All of The Gambia’s investment treaties, save for the Netherlands BIT, contain either compulsory conciliation (Organisation of the Islamic Conference Treaty) or mandatory settlement periods to be observed prior to the lodging of claims. These periods are either 3, 6 or in the case of the Switzerland BIT, 12 months.

International arbitration fora

Of The Gambian investment treaties only three do no not provide a choice of international fora, with the Switzerland and the Netherlands BITs providing only for ICSID arbitration and the Organisation of the Islamic Conference Treaty providing only for ad hoc international arbitration. Three treaties provide for a choice between ICSID and ad hoc arbitration (see the Morocco, Qatar and Guinea BITs), while the Mauritania BIT provides for a choice between ICC and ad hoc arbitration. The ECOWAS Energy Protocol, in addition to ICSID and ad hoc arbitration, provides investors with the option of having claims administered by the Stockholm Chamber of Commerce and the Organisation for the Harmonisation of Trade Laws in Africa.

11. What is the status of this country’s investment treaties?

Gambia

According to publicly available information, the majority of The Gambia’s BITs have not come into force. The two exceptions are those with Switzerland and the Netherlands. The Netherlands BIT entered into force on 21 April 2007. Its provisions provide that it will remain in force for a period of 15 years and that if no notice of termination is given by either Contracting Party 6 months before such date, will continue to remain in force whereby each Contracting Party tacitly for periods of ten years. The Switzerland BIT entered into force on 30 March 1994. Its provisions state that it remains in force for a period of ten years, which is extended for periods of two years in the event that no Contracting Party gives notice of termination six months prior to the expiry of such a period. There is no indication that The Gambia intends to terminate either of these agreements. Likewise there is no indication that The Gambia intends to withdraw from the multilateral investment treaties to which it is a Party, the ECOWAS Energy Protocol and Organisation of the Islamic Conference Treaty.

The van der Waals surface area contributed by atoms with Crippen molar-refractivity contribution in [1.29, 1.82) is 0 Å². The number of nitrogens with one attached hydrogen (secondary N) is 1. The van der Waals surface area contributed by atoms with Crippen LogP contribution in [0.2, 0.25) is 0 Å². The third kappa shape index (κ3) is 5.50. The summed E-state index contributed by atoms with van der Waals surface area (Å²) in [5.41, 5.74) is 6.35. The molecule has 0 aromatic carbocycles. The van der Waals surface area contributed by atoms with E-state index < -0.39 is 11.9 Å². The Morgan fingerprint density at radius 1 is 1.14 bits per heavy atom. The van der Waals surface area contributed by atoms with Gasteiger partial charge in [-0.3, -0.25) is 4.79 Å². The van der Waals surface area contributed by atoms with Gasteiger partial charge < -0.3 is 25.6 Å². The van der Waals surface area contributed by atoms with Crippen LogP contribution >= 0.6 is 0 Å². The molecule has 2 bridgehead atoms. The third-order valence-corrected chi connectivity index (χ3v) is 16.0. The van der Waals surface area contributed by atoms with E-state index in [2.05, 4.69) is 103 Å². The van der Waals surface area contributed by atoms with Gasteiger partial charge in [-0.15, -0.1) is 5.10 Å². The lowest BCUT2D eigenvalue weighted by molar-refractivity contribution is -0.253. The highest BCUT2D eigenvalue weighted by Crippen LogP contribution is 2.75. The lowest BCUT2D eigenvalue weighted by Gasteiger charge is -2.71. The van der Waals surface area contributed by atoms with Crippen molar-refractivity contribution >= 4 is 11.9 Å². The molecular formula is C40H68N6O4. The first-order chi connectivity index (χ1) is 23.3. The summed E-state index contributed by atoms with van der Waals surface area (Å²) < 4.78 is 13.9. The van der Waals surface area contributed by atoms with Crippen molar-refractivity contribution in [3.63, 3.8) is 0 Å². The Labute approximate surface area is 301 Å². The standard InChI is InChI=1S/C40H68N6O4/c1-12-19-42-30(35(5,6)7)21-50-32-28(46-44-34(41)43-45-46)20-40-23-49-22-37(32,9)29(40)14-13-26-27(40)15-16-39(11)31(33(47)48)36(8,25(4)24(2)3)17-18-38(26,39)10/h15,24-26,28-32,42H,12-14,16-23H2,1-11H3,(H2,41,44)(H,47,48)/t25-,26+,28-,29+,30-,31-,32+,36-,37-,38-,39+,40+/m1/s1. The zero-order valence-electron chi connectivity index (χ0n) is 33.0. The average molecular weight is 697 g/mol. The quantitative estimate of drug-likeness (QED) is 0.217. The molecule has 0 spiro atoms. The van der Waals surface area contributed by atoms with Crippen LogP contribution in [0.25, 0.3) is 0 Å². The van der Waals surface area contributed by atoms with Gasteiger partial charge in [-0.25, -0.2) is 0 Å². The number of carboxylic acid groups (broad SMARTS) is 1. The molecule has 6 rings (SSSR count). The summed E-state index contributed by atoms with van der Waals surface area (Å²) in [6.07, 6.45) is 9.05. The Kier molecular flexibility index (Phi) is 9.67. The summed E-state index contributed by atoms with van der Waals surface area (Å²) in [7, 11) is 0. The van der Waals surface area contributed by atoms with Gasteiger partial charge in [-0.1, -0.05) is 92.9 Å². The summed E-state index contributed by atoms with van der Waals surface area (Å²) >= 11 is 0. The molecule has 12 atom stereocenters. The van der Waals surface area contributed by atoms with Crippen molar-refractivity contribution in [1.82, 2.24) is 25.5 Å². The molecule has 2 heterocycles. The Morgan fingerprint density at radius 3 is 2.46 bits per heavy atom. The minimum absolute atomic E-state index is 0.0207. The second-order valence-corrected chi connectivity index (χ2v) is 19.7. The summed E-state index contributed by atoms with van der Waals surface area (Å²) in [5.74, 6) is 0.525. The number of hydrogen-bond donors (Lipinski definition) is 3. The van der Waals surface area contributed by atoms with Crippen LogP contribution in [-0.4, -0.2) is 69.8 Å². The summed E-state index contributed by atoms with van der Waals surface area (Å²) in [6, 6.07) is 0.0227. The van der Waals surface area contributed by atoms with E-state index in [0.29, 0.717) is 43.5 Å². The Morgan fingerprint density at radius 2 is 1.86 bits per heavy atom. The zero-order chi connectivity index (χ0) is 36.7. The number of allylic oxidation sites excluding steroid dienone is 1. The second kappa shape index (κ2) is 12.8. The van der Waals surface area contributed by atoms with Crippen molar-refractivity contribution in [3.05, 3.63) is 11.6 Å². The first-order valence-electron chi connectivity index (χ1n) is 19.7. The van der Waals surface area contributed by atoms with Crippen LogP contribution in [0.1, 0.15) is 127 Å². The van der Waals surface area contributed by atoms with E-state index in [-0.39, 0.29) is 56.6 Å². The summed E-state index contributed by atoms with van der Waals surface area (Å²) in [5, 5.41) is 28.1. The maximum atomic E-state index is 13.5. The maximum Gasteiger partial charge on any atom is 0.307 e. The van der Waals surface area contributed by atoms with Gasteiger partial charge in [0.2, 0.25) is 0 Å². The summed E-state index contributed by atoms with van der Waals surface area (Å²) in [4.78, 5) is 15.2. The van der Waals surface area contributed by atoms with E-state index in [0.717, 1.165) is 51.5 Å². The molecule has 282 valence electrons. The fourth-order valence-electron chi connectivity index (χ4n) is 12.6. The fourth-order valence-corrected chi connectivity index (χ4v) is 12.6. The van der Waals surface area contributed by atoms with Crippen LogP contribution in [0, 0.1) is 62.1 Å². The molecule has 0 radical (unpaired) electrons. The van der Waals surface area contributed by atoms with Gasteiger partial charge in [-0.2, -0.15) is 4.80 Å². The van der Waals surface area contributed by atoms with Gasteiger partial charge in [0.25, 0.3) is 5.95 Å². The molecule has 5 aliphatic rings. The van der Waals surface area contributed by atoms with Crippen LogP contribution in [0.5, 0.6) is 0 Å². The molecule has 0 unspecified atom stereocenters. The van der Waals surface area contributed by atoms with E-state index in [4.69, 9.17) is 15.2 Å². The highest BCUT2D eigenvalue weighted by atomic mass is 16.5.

Practicalities of commencing an investment treaty claim against this country

12. To which governmental entity should notice of a dispute against this country under an investment treaty be sent? Is there a particular person or office to whom a dispute notice against this country should be addressed?

Gambia

Government entity to which claim notices are sent

Claim notices should be sent to the Ministry of Justice or the Office of the President.

13. Which government department or departments manage investment treaty arbitrations on behalf of this country?

Gambia

Government department which manages investment treaty arbitrations

The Government departments which manage investment treaty arbitrations are the Ministry of Justice and the Office of the President.

14. Are internal or external counsel used, or expected to be used, by the state in investment treaty arbitrations? If external counsel are used, does the state normally go through a formal public procurement process when hiring them?

Gambia

Internal/external counsel

Yes, external counsel are used by the State in investment treaty arbitrations. It is not known whether the State normally goes through a formal public procurement process when hiring external counsel.

Practicalities of enforcing an investment treaty claim against this country

15. Has the country signed and ratified the Washington Convention on the Settlement of Investment Disputes between States and Nationals of Other States (1965)? Please identify any legislation implementing the Washington Convention.

Gambia

Washington Convention implementing legislation

The ICSID website states that the Gambia has signed and ratified the ICSID convention, though sources indicate that this issue is under dispute in an ongoing ICSID arbitration.

16. Has the country signed and ratified the United Nations Convention on the Recognition and Enforcement of Foreign Arbitral Awards (1958) (the New York Convention)? Please identify any legislation implementing the New York Convention.

Gambia

New York Convention implementing legislation